Do you cringe at the thought of new year’s resolutions? In the back of your mind, do you think it’s futile and you’re doomed to fail? You are not alone! According to U.S. News & World Reports, 80% of new year’s resolutions fail and most of us lose our resolve by mid-February.1 What can we do to improve our odds for success?
Human nature rebels against being told what to do, even if we’re doing the telling ourselves. In fact, we make more unreasonable demands on ourselves than anyone else—many of us want to be someone other than who we are—perhaps we want to be super mom/dad or be the employee of the year. Maybe we want to lower our cholesterol without medication or fend off diabetes. To increase our chances of achieving our resolutions, the question we need to ask is, “Is it realistic?”
The most common resolutions relate to Active Wellness. For example, we want to get in shape, then stay fit and healthy. We therefore resolve to exercise more, eat healthier food, get more quality sleep and reduce stress. Theoretically these are good resolutions. However, year after year, we may not achieve our fitness goals. Why do we continue to make the same resolutions without a plan of attack?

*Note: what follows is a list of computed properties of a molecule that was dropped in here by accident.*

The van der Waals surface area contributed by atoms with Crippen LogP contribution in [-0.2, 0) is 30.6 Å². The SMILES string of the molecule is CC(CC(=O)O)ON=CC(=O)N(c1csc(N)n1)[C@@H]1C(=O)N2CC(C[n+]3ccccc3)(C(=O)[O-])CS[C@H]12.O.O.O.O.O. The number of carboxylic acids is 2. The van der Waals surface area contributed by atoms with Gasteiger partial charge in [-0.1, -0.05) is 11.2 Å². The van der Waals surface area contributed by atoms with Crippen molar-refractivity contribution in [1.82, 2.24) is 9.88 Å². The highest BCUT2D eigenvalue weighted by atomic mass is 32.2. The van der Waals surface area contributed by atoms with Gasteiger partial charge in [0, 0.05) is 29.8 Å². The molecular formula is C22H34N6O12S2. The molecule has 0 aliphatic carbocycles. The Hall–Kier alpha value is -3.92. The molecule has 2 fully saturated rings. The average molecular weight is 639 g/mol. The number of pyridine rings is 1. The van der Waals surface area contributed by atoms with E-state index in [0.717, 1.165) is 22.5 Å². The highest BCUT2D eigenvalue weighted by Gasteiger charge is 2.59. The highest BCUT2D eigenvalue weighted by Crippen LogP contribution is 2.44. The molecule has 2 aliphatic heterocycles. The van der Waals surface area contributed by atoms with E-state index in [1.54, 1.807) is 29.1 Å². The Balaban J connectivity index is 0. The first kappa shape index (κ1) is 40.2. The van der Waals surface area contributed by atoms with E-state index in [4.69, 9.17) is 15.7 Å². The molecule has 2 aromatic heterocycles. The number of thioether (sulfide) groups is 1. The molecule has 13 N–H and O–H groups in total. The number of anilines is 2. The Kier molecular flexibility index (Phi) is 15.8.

Once a plan and actual steps are implemented, the loftiest resolutions become action items to perform daily, weekly and monthly—at the end of the year, chances are we will have done better at keeping our resolutions. In addition to putting together a real and do-able plan to achieve our resolutions, there’s another way to help accomplish our goals. The National Community Service reports that people who volunteer have lower mortality rates, greater functional ability and lower rates of depression later in life.2
Because volunteering is service-oriented and is outside of our own regular lives, it allows us to meet a variety of people. Increasing social interactions, especially when it helps others, leaves us with a good feeling of accomplishment. This feeling stimulates a positive attitude that helps us stay on course for Active Wellness. A study conducted by Harvard University showed that volunteers experience similar health benefits to those who exercise regularly.3
Some ways to volunteer can be done solo while others involve participating in a group. You can be a Big Brother or Sister, participate in many types of nonprofit organizations, work with churches, schools and clubs, become a trainee at local animal shelters and sanctuaries, serve at soup kitchens, canvas for food and clothing drives, or simply pick up each piece of trash you happen upon on a beach walk. It’s truly a win-win— do good within the community, feel good about ourselves and get healthier.